Every time Volkswagen’s name is mentioned, drivers concerned about the environment roll their eyes and play the emissions scandal card. Can this kind of corporate behavior be justified? Of course not, but does that mean that all cars with the Volkswagen logo should be written off from now on? The answer would be the same – of course not.
Volkswagen is an automotive industry giant that will always be held under a magnifying glass. Thus, it is no surprise that people tend to remember the failures of such giants while forgetting all of their previous achievements.
The carmaker that holds dominant positions during most of the countries on the old continent has always been looking for ways to increase the efficiency of internal combustion engines, as well as develop technologies that would allow them to be abandoned completely. For example? The Elektro-Golf, which has been introduced to the public in 1976.
We are living in times when environmental protection is the most important topic and the biggest headache for all automobile manufacturers.
In order to get ahead of the game, Volkswagen started an unconventional project in the early 1990s – a lightweight, efficient engine that does not use conventional fuel or oil, and leaves minimal environmental impact.
The executives at Volkswagen wanted to know if this was possible, so they decided to contact Herbert Clements and Michael Hoetger – engineers who were always keen to experiment. These were the people who would immediately agree to create a revolutionary engine.
Volkswagen turned to these engineers with several criteria. One of them was to create an engine that does not use conventional fuels and would emit a minimal amount of exhaust gases into the atmosphere. Sounds like mission impossible? Not for these specialists. They started toiling away in their workshop on a completely new concept engine in 1996.
After several years of testing, a three-cylinder unit which produced up to 220 horsepower and 500 Nm of torque was presented to Volkswagen management.
It was an innovative steam unit with a piston engine which operated in a closed circuit. In conventional internal combustion engines, the cylinder walls are lubricated with oil. Meanwhile, in this engine, lubrication of the cylinder walls was done with steam.
It was a very compact and relatively light engine. The first prototypes weighed about 120 kg and featured dynamic properties that we would have only been able to find in much larger displacement power units back then.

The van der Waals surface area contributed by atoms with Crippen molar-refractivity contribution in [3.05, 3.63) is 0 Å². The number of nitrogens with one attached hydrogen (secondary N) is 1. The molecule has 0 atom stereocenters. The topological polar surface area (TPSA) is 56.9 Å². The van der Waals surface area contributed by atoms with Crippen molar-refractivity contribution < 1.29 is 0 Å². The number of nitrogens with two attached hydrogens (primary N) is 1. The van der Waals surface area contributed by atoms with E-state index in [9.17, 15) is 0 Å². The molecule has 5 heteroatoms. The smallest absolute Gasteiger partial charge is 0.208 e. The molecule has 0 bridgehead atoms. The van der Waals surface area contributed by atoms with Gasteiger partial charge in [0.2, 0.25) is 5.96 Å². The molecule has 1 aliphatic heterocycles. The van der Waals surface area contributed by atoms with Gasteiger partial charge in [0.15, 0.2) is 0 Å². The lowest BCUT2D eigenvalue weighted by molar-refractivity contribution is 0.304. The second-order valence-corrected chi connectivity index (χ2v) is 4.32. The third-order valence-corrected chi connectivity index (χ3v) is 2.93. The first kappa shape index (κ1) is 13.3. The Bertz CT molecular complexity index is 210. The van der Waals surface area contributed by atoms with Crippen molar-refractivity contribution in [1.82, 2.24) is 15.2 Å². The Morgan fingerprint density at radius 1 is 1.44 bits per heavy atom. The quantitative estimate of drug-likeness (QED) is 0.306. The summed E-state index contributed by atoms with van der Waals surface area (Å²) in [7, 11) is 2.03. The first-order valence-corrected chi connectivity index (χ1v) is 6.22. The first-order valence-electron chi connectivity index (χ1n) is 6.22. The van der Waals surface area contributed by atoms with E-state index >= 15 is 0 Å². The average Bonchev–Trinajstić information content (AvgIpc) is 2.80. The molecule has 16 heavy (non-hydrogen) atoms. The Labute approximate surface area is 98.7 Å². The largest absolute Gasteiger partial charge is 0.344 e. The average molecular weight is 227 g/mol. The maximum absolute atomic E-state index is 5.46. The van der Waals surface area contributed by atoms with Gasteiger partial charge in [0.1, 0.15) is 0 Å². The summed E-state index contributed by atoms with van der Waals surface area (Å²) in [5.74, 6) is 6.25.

Not wanting to spend too much money, the project authors mounted the first prototype of the engine in a compact Škoda Fabia Combi. Even compared with the most powerful engine that has been fit in this model at that time, the car’s new “heart” impressed even the biggest sceptics. It ran smoothly and quietly also demonstrated excellent dynamics. On top of that, the new engine reached its operating temperature in just 30 seconds!
An ideal engine? If it had made it to mass production – yes. After seeing the demonstration of the prototype, one of the largest car manufacturers in Europe decided to pull the handbrake. According to the project authors and engineers, development of the new generation engine was stopped due to a consumer survey conducted by the manufacturer.
Then Volkswagen employees decided to conduct a consumer survey and understand if a motor of this nature (a steam engine) would be of interest to them. It turns out that most of the respondents said no. Meanwhile, Clemens and Hoetger did not agree with that. By mutual agreement, both sides decided to split up and concentrate on projects that they cared about.
This project sounds like a huge untapped opportunity because this type of engine could become a solution to all of today’s problems. The engine concept that has been introduced 15 years ago would now be considered revolutionary. However, judging from the statements made by the authors of the project in various media, it is unlikely that we will ever be able to see an engine like this in our cars. Too bad...